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Corrine Hunt

Corrine Hunt, Kwakwaka'wakw/Tlingit artist (born in 1959 in Alert Bay, BC). Hunt is a respected artist who has created hand-crafted jewelry, accessories, art installations and furniture. In 2010, she co-designed the Vancouver Winter Olympic medals. Hunt is a strong and vocal supporter of the arts. In addition to her own work, she mentors other artists and strives to promote the traditional art of Northwest Coast Indigenous peoples. Her unique designs and art installations showcase her personal history as well as her cultural heritage.


Douglas Kirkland

Douglas Morely Kirkland, photographer (born 16 August 1934 in Toronto, ON; died 2 October 2022 in Los Angeles, California). Photographer Douglas Kirkland was best known for his highly stylized and artistic portraits of Hollywood celebrities. His best-known work was a series of photographs he took of Marilyn Monroe in 1961. He was also well known for his behind-the-scenes photographs from many film productions. The first still photographer to be made a member of the American Society of Cinematographers, Kirkland authored several books and received numerous awards.


Malak Karsh

Armenian-Canadian photographer Malak Karsh was best known for his photographs of Canada, and of the Ottawa region in particular. His 1963 photograph of a tugboat bringing logs up the Ottawa River, with the Library of Parliament in the background, was featured on the reverse of the $1 banknote first issued in 1974. Karsh amassed perhaps the most comprehensive visual record of Canada in existence. He also founded the Ottawa Tulip Festival and was the younger brother of famed photographer Yousuf Karsh.


Editorial: Black Women in the Arts

The following article is part of an exhibit. Past exhibits are not updated.

Driven to overcome histories of prejudice and marginalization, as women and as people of African descent, Black women are among Canada’s most innovative artists. With their fingers on the pulse of this multi-tasking, multi-disciplinary, 21st-century culture, the 15 dynamic artists featured in this exhibit — a mix of poets, playwrights, filmmakers, musicians and visual artists — refuse to be limited to one medium or style.

Award-winning poet Dionne Brand is also a novelist, filmmaker and influential professor, while Lillian Allen thrives as a dub poet, declaiming her verses to reggae accompaniment. trey anthony is a comedian as well as a ground-breaking playwright and screenwriter. All of these women and the many others below are also, in one way or another, passionate activists and committed advocates who are deeply involved in their communities.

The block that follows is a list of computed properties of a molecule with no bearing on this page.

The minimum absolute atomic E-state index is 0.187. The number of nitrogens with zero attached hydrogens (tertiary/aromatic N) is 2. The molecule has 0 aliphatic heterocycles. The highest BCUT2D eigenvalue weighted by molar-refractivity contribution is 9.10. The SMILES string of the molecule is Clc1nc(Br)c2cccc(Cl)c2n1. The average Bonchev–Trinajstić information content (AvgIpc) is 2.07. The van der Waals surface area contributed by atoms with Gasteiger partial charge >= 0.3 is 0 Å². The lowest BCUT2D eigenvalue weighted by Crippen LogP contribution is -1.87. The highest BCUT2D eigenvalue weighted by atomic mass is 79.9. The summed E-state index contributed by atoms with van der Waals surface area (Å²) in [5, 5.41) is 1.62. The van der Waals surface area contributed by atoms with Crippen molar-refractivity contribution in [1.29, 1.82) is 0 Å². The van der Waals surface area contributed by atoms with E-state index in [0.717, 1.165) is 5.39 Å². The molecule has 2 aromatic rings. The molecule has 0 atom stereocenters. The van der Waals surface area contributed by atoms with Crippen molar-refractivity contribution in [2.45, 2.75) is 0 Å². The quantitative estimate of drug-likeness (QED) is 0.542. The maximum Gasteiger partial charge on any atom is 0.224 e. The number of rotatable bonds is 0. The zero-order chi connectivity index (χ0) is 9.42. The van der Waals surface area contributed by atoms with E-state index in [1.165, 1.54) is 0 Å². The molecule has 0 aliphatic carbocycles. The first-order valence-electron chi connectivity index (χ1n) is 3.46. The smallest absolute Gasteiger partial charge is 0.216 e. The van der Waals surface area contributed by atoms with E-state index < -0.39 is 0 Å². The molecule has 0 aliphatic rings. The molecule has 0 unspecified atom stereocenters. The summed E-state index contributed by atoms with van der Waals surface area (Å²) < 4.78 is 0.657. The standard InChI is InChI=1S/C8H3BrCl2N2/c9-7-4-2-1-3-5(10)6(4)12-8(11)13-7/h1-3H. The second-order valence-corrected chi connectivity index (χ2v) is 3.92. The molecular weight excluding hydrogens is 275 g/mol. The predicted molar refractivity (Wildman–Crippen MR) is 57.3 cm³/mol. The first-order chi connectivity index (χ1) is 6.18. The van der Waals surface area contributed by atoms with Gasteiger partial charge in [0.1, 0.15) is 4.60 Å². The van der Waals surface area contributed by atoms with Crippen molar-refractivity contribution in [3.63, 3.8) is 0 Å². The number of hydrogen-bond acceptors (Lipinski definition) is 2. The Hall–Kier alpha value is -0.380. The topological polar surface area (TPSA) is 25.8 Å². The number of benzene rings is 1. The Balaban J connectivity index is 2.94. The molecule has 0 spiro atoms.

David Rimmer

David Rimmer, filmmaker, photographer (born 20 January 1942 in Vancouver, BC; died 27 January 2023). David Rimmer was an exemplary craftsperson and one of the finest technicians in experimental filmmaking. His work is consistently subtle and intricate, and often rather sly. Rimmer worked extensively with contact and optical printing and with videographics (in, for example, Divine Mannequin, 1989). He was one of the most consistent, most painstaking film artists in Canada.


Pierre Perrault

Pierre Perrault, OQ, film director, poet, writer (born 29 June 1927 in Montréal, QC; died 23 June 1999 in Montréal). Pierre Perrault was one of Quebec’s most significant and celebrated artists. His collective work in radio, film, television and print explores the genesis and nature of French Canadian culture and identity. A pioneer of direct cinema, his elegiac 1963 documentary Pour la suite du monde, co-directed with Michel Brault, is a landmark in Canadian cinema. His writing received three Governor General’s Literary Awards: for poetry, theatre and non-fiction. An Officer of the Ordre national du Québec, Perrault received the Prix Ludger-Duvernay, Prix Albert-Tessier, Prix Victor-Barbeau, the Médaille des Arts et des Lettres from the Government of France, and the Médaille d’argent du Mouvement national des Québécois et Québécoises.